Exploring Tourism in Japan
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Japan Popular Places to Visit

Shirakami Sanchi

Shirakami Sanchi is an extensive mountain range straddling the border between Aomori and Akita prefectures in the northern Tohoku Region of Japan. The central core of Shirakami Sanchi is made up of the last virgin beech forests in Japan, for which the region was declared one of the country's first UNESCO World Heritage Sites in 1993.

Akita, Japan


Kakunodate is a former castle town and samurai stronghold in today's Akita Prefecture. While Kakunodate Castle no longer remains, the town is famous for its samurai tradition and its hundreds of weeping cherry trees (shidarezakura).

Apart from the loss of its castle, Kakunodate remains remarkably unchanged since its founding in 1620. The town was built with two distinct areas, the samurai district and the merchant district. Once home to 80 families, the samurai district still has some of the best examples of samurai architecture in all of Japan.

Akita, Japan


Hachimantai  is a mountainous region in northern Akita and Iwate Prefectures, which makes up the southern part of the Towada-Hachimantai National Park. The region is far removed from Japan's cities and offers some of the country's best rustic hot springs and volcanic landscapes that will delight travelers looking to explore the Japanese countryside.

Akita, Japan

Nyuto Onsen

Nyuto Onsen is a collection of onsen ryokan in the mountains of eastern Akita Prefecture. The area is known for the hot spring baths found at its eight ryokan, some of which are quite traditional and rustic. With a history of over 300 years, Tsurunoyu is Nyuto Onsen's oldest and most famous inn.

The name Nyuto Onsen means "nipple hot spring" and comes from the suggestive shape of nearby Mount Nyuto rather than the milky/cloudy appearance of the area's hot spring water. All the hot spring baths in Nyuto Onsen belong to ryokan, and are not only available to staying guests, but also to day trippers during certain hours and against a small admission fee. Most of the ryokan feature mixed gender outdoor baths, and all have various gender segregated bathing as well.

Akita, Japan


Sapporo ( "important river flowing through a plain" in Ainu language) is the capital of Hokkaido and Japan's fifth largest city. Sapporo is also one of the nation's youngest major cities. In 1857, the city's population stood at just seven people.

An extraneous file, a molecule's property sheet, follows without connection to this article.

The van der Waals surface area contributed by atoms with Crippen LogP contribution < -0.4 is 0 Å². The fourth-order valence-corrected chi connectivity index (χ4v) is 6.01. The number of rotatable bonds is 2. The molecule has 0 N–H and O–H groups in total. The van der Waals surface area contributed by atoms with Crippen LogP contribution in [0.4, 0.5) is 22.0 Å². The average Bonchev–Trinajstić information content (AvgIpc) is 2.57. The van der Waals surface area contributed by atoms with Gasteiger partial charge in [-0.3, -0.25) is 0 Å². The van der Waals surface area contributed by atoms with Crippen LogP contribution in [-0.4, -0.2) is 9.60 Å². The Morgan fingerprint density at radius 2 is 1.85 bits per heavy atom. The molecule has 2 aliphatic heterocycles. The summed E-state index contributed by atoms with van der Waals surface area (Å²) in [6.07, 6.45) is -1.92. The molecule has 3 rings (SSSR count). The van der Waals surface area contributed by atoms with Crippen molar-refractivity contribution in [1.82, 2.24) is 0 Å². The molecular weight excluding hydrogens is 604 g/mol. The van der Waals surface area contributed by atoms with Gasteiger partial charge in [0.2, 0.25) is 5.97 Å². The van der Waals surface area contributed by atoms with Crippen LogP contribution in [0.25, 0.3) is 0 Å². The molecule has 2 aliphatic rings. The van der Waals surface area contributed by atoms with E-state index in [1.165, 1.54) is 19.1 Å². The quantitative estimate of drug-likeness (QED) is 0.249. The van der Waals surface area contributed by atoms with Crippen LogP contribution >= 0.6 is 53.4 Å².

Sapporo became world famous in 1972 when the Olympic Winter Games were held there. Today, the city is well known for its ramen, beer, and the annual snow festival held in February.

Hokkaido, Japan


Niseko is the most famous ski resort in Japan, known for having tons of light powder snow, spectacular backcountry and a large number of foreigners - especially Australians - who in recent years have been responsible for popularizing the resort area with the skiing/snowboarding community outside of Japan. As a result, Niseko's resorts are very accessible and welcoming to foreign visitors, which they keep busy with plenty of vast, long ski runs, endless powder, and a growing number of after-ski activities.

Hokkaido, Japan

Asahikawa And Asahiyama Zoo

Asahikawa is just a few hours north of Sapporo and is home to the famous Asahiyama Zoo. Here visitors can watch cute red pandas, waddling penguins, polar bears and more is environments that are stimulating for the animals. Make sure to try a savory bowl of the local specialty, soy sauce-based Asahikawa ramen.

Hokkaido, Japan

Furano And Biei Lavender Fields

One of the best times to visit Hokkaido is from late June to early August when lavender can be seen gracing vast fields, along with other colorful flowers. Whether you're looking to visit the much loved Tomita Farm, or thinking of checking out Shikisai no Oka, these lavender tours from Sapporo will help you get to your destination with ease. Oh, and don't forget to treat yourself to lavender-flavored ice cream!

Hokkaido, Japan


The city steadily grew in cultural sophistication and political power, so that it even came to rival Kyoto, the national capital.

In 1189, however, Hiraizumi was razed by Minamoto Yoritomo, the man who would soon after become Japan's first shogun. Yoritomo was looking for his brother and rival Yoshitsune, who was being given refuge by the local Fujiwara leader. The city never recovered its former prominence, but it still features some of the Tohoku Region's most precious historic and cultural properties.

Iwate, Japan


Ouchijuku  is a former post town along the Aizu-Nishi Kaido trade route, which connected Aizu with Nikko during the Edo Period. Restrictions set by the shogunate required travelers to make their long journeys on foot and as a result, post towns developed along the routes to provide travelers with food, accommodations and rest.

Fukushima, Japan